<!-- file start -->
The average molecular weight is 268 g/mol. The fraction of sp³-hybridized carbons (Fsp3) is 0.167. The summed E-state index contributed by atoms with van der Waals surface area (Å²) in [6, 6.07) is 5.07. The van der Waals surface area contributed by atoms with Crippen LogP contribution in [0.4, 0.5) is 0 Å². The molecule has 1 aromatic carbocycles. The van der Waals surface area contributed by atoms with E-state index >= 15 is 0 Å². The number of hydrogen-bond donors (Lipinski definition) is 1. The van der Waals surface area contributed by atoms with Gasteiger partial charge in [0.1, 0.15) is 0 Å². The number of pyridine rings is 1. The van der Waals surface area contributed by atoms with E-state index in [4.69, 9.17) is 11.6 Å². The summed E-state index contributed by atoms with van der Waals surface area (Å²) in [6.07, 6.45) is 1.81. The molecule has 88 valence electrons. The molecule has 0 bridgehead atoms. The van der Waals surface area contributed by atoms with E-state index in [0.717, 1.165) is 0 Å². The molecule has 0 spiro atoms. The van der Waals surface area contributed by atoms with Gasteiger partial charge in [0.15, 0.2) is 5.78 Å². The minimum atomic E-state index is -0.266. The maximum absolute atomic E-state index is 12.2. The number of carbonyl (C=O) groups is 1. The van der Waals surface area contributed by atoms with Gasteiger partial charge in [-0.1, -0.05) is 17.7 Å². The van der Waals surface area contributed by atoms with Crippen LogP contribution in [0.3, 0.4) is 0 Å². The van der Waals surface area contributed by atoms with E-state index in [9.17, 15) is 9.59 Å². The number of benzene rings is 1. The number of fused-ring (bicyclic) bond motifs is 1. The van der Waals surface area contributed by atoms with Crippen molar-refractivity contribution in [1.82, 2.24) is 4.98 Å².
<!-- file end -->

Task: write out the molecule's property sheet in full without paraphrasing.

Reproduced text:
The average molecular weight is 268 g/mol. The fraction of sp³-hybridized carbons (Fsp3) is 0.167. The summed E-state index contributed by atoms with van der Waals surface area (Å²) in [6, 6.07) is 5.07. The van der Waals surface area contributed by atoms with Crippen LogP contribution in [0.4, 0.5) is 0 Å². The molecule has 1 aromatic carbocycles. The van der Waals surface area contributed by atoms with E-state index >= 15 is 0 Å². The number of hydrogen-bond donors (Lipinski definition) is 1. The van der Waals surface area contributed by atoms with Gasteiger partial charge in [0.1, 0.15) is 0 Å². The number of pyridine rings is 1. The van der Waals surface area contributed by atoms with E-state index in [4.69, 9.17) is 11.6 Å². The summed E-state index contributed by atoms with van der Waals surface area (Å²) in [6.07, 6.45) is 1.81. The molecule has 88 valence electrons. The molecule has 0 bridgehead atoms. The van der Waals surface area contributed by atoms with E-state index in [0.717, 1.165) is 0 Å². The molecule has 0 spiro atoms. The van der Waals surface area contributed by atoms with Gasteiger partial charge in [0.15, 0.2) is 5.78 Å². The minimum atomic E-state index is -0.266. The maximum absolute atomic E-state index is 12.2. The number of carbonyl (C=O) groups is 1. The van der Waals surface area contributed by atoms with Gasteiger partial charge in [-0.1, -0.05) is 17.7 Å². The van der Waals surface area contributed by atoms with Crippen LogP contribution in [0.3, 0.4) is 0 Å². The van der Waals surface area contributed by atoms with E-state index in [9.17, 15) is 9.59 Å². The number of benzene rings is 1. The number of fused-ring (bicyclic) bond motifs is 1. The van der Waals surface area contributed by atoms with Crippen molar-refractivity contribution in [1.82, 2.24) is 4.98 Å².